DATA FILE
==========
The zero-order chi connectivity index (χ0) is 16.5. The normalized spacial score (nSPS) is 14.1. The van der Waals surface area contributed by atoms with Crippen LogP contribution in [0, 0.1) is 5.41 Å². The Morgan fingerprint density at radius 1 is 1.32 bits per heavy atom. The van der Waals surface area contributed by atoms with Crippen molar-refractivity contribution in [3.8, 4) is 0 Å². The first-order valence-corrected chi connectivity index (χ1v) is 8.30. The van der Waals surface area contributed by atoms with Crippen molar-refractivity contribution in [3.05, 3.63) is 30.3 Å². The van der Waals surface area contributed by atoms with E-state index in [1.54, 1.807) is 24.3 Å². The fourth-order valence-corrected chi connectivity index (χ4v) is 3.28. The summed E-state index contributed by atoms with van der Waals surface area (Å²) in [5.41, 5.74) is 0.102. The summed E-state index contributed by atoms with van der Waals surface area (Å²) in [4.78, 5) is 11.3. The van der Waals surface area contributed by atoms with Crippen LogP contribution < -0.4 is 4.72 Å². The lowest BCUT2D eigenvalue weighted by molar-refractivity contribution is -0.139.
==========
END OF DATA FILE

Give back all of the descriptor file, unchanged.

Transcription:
The zero-order chi connectivity index (χ0) is 16.5. The normalized spacial score (nSPS) is 14.1. The van der Waals surface area contributed by atoms with Crippen LogP contribution in [0, 0.1) is 5.41 Å². The Morgan fingerprint density at radius 1 is 1.32 bits per heavy atom. The van der Waals surface area contributed by atoms with Crippen molar-refractivity contribution in [3.8, 4) is 0 Å². The first-order valence-corrected chi connectivity index (χ1v) is 8.30. The van der Waals surface area contributed by atoms with Crippen molar-refractivity contribution in [3.05, 3.63) is 30.3 Å². The van der Waals surface area contributed by atoms with E-state index in [1.54, 1.807) is 24.3 Å². The fourth-order valence-corrected chi connectivity index (χ4v) is 3.28. The summed E-state index contributed by atoms with van der Waals surface area (Å²) in [5.41, 5.74) is 0.102. The summed E-state index contributed by atoms with van der Waals surface area (Å²) in [4.78, 5) is 11.3. The van der Waals surface area contributed by atoms with Crippen LogP contribution < -0.4 is 4.72 Å². The lowest BCUT2D eigenvalue weighted by molar-refractivity contribution is -0.139.